8. Obi-Wan-Kenobi February 9, 2016 at 2:58 am #

    I agree that some modes of argument are wrong-unchivalrous even. But attacking somebody’s sources and their credibility has been an integral part of academic debate for as long as time itself. The idea is ti use ad hominem to discredit your opponent’s argument because if you prove that their facts are wrong, you prove that they are using logical fallacies. (

    Additionally, correct me if I’m wrong but you write this piece with Ron Godfrey, and perhaps myself (Obi-Wan-Kenobi) at mind. You attacked Mr. Godfrey for questioning Paul Howard’s logic, sources; and myself for questioning his credibility. You accused Mr. Godfrey of this “Trolling.” You did this, but blatenly ignored Mr. Howard and his bullying that in truth, have absolutely no place in logical, academic, and philosophical debate. I say this because I see hypocrisy in your actions, not to force you to disregard my argument. If this was simply an erroneous extrapolation on my part, then kindly disregard the previous paragraph.

    Now, for your attack on Hillary Clinton. The fact is that she committed no crime- I know, I know- many people are under the utterly mistaken impression that she stored classified files on an insecure server. The reality however, is far different. To suggest that she stored copied classified data is asenine, it is impossible to copy and paste data from secure servers. Additionally, the files she sent were NOT classified at the time. They were classified after she sent them, making her actions, while irresponsible, not a crime. Also if she were to be prosecuted for that, then she would be in good company- Collin Powell, John Kerry and every other SecState of the last 30 years who has done what she did. (

  9. Obi-Wan-Kenobi February 9, 2016 at 3:16 am #

    Did you block me?

  10. Obi-Wan-Kenobi February 9, 2016 at 4:02 am #

    Never mind my previous post.
    I find some merit in a few of your assertions about debating. But the idea that attacking someone’s sources, logic, or credibility is unchivalrous is utterly wrong. Ad hominem has been a cornerstone of debate since Plato. Finding logical fallacies in your opponent’s argument and turning his own logic against him is part of the intricate death dance of philosophical, academic debate; from the. Athenian debates in ancient Greece, to more modern examples like the Lincoln-Douglous debates. ( To say that someone is a troll for participating in one of arguments most effective angles, and for using actual fact and logic in an argument rather than the baseless rants that seem to predominate forums like this one; is completely and utterly ludicrous. Furthermore, to claim that people who participate in this kind of civilized, rational debate are no better than erroneous ranters like your dear friend Paul Howard is simply insulting. It also seems to me that your professed open-mindedness is nothing more than that-professed. It is often a republican/conservative argument that actions speak louder than words, your actions of calling out Mr. Godfrey and myself as trolls for challenging your and your constituents petty ideology with fact, logic, and intelligent rhetoric would put the lie to your words. These actions are in fact those of someone who is NOT open-minded or accepting of new philosophy. So please, leave your naive self-righteous attitude behind and be ready to participate in an epic battle of the wits that I believe you are up to. You could become a respected member of the political debate community by citing quantitative and confirmable facts— then some people in the higher eschelons of the political world might actually take your rather radical but in some cases very apt opinions into consideration.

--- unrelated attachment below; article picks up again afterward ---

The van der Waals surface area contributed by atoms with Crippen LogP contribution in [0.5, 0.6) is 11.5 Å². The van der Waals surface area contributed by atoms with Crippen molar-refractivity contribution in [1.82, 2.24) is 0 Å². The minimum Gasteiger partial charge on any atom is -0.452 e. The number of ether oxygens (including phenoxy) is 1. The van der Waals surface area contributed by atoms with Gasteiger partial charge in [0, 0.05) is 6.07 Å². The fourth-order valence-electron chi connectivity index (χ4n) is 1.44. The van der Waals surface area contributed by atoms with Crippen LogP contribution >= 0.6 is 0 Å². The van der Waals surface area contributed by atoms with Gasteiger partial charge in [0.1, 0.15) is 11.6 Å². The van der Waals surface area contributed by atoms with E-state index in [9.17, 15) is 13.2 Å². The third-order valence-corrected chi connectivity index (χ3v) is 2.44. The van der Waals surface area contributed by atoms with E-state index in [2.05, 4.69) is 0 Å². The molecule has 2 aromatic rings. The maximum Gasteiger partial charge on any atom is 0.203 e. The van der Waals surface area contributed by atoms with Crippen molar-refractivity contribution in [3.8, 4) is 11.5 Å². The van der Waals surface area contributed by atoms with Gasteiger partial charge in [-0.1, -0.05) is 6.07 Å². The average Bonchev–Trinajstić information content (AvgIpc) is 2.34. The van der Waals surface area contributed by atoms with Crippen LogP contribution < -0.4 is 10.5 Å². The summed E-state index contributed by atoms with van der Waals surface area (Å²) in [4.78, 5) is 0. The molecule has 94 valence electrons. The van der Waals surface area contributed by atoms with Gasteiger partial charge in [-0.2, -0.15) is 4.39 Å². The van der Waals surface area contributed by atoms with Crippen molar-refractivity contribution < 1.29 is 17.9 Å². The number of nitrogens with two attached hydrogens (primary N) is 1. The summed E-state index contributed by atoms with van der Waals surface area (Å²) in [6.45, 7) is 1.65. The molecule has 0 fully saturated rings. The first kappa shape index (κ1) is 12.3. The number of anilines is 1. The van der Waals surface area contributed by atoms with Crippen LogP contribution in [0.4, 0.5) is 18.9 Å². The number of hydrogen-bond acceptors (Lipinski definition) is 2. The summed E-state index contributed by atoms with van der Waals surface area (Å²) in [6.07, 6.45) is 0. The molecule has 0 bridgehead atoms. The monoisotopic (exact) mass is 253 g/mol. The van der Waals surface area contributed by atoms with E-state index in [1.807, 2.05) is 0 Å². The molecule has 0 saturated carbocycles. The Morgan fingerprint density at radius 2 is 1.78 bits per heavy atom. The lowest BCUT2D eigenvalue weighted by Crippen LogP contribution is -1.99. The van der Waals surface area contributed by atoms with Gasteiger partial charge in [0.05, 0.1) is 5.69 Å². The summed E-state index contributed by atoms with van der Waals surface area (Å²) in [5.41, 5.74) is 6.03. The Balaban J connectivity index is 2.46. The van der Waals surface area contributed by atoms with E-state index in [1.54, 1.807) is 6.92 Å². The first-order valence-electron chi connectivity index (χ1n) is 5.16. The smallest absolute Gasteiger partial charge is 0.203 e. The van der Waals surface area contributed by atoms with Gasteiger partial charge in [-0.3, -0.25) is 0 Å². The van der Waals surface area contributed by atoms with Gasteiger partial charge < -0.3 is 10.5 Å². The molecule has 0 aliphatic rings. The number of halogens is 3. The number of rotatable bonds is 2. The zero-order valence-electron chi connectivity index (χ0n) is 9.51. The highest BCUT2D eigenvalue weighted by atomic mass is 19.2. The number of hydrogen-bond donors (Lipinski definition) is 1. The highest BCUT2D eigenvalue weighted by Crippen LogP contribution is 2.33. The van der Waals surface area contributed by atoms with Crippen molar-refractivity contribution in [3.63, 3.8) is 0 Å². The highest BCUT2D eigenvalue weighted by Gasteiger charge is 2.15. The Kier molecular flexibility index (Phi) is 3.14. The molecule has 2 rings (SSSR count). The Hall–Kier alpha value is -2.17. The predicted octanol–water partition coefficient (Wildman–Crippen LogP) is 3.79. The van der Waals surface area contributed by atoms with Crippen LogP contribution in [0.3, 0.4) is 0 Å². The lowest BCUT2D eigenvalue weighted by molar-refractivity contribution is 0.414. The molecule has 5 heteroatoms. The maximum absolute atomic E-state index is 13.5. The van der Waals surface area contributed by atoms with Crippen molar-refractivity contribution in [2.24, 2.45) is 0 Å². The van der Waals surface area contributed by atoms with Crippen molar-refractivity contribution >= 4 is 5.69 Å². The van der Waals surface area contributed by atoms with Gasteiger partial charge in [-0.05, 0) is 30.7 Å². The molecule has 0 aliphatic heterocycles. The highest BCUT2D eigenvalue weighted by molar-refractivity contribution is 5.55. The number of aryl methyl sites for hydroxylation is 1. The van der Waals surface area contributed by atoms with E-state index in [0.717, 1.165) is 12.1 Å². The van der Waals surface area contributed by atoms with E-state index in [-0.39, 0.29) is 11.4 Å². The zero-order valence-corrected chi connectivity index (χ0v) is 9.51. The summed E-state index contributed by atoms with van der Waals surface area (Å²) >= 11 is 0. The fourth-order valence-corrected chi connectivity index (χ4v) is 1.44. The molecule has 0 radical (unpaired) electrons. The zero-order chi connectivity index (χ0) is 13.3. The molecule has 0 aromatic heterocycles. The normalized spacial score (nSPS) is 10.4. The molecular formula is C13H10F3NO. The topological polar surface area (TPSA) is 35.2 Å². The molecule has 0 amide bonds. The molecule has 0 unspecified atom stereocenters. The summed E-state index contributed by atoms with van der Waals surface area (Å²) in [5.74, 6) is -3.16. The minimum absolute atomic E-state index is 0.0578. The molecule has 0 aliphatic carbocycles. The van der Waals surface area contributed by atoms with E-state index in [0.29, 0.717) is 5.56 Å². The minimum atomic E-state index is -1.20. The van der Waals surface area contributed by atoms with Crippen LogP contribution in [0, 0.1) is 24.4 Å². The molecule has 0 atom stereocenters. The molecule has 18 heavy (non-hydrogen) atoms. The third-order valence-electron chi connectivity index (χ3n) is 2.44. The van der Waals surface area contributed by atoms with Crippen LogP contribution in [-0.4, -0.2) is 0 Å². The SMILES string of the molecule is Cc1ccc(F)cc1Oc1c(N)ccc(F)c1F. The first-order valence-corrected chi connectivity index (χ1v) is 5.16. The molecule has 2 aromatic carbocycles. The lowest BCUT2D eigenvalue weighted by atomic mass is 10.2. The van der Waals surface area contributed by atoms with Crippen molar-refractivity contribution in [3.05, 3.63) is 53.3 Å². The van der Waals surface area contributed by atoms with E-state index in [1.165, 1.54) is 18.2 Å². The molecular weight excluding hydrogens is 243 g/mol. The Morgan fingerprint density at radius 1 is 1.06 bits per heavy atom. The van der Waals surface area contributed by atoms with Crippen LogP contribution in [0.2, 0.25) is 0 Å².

11. Anarchymedes February 10, 2016 at 9:11 am #

    About gentlemanly and intelligent debate: Gentlemen, if someone calls your wife or girlfriend a c., would you engage in a rational and logical debate with that person, trying to prove why she is not that? Maybe you’d hold such a person in utmost contempt and ignore him; but what if she is hurt, and crying, and expecting you to stand up for her honour?
    The point I’m making is that some people identify themselves with certain ideas and/or beliefs so closely that attacking those ideas or beliefs becomes, to them, the same as attacking them personally, or their loved ones. And in that case, gloves come off and there are no rules. And of course, being a keyboard warrior from the safe distance makes that no-rules thing seem safe, too.
    Personally, I try to avoid points about which I feel too strongly for an intelligent debate to be possible. I just beg to differ, agree to disagree, temporise that everything is relative and depends on perspective, try to change the subject, and finally, when nothing else works, tell the bastard bluntly to @#&* off and leave me alone (luckily, it hasn’t gone beyond that point yet 🙂 ).
    Every person has his or her boundaries. And since we’re talking gentlemen here, a true gentleman should be able to sense them – and respect them as much as possible.

  12. sjallen343 February 11, 2016 at 5:04 am #

    “Never argue with an idiot, they will only drag you down to their level and then beat you with experience.” – My Dad, Lesson 724.